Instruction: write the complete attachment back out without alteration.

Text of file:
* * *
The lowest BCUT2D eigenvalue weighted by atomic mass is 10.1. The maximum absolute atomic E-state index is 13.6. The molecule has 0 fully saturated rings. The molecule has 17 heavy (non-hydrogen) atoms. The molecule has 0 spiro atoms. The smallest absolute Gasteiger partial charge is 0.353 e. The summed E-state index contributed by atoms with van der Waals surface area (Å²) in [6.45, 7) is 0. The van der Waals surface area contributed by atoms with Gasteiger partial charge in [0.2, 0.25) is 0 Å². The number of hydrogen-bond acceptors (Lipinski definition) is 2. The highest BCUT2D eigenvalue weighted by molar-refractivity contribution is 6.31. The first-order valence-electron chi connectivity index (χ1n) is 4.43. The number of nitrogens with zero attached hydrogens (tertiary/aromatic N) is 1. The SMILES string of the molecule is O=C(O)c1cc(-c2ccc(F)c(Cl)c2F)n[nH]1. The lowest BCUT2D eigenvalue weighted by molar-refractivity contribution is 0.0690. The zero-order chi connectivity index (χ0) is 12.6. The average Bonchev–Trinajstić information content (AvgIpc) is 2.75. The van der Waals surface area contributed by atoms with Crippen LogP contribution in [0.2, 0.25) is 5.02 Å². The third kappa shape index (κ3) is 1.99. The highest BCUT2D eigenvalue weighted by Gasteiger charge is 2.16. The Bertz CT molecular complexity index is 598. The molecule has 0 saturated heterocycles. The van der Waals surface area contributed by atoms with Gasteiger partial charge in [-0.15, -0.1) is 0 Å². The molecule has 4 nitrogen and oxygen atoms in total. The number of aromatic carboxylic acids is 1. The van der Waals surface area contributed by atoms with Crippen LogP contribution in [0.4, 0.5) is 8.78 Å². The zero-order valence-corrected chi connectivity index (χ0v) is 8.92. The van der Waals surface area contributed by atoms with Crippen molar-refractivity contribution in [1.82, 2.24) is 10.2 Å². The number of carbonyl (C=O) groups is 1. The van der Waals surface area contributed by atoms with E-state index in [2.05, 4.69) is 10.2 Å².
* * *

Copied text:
The lowest BCUT2D eigenvalue weighted by atomic mass is 10.1. The maximum absolute atomic E-state index is 13.6. The molecule has 0 fully saturated rings. The molecule has 17 heavy (non-hydrogen) atoms. The molecule has 0 spiro atoms. The smallest absolute Gasteiger partial charge is 0.353 e. The summed E-state index contributed by atoms with van der Waals surface area (Å²) in [6.45, 7) is 0. The van der Waals surface area contributed by atoms with Gasteiger partial charge in [0.2, 0.25) is 0 Å². The number of hydrogen-bond acceptors (Lipinski definition) is 2. The highest BCUT2D eigenvalue weighted by molar-refractivity contribution is 6.31. The first-order valence-electron chi connectivity index (χ1n) is 4.43. The number of nitrogens with zero attached hydrogens (tertiary/aromatic N) is 1. The SMILES string of the molecule is O=C(O)c1cc(-c2ccc(F)c(Cl)c2F)n[nH]1. The lowest BCUT2D eigenvalue weighted by molar-refractivity contribution is 0.0690. The zero-order chi connectivity index (χ0) is 12.6. The average Bonchev–Trinajstić information content (AvgIpc) is 2.75. The van der Waals surface area contributed by atoms with Crippen LogP contribution in [0.2, 0.25) is 5.02 Å². The third kappa shape index (κ3) is 1.99. The highest BCUT2D eigenvalue weighted by Gasteiger charge is 2.16. The Bertz CT molecular complexity index is 598. The molecule has 0 saturated heterocycles. The van der Waals surface area contributed by atoms with Gasteiger partial charge in [-0.15, -0.1) is 0 Å². The molecule has 4 nitrogen and oxygen atoms in total. The number of aromatic carboxylic acids is 1. The van der Waals surface area contributed by atoms with Crippen LogP contribution in [0.4, 0.5) is 8.78 Å². The zero-order valence-corrected chi connectivity index (χ0v) is 8.92. The van der Waals surface area contributed by atoms with Crippen molar-refractivity contribution in [1.82, 2.24) is 10.2 Å². The number of carbonyl (C=O) groups is 1. The van der Waals surface area contributed by atoms with E-state index in [2.05, 4.69) is 10.2 Å².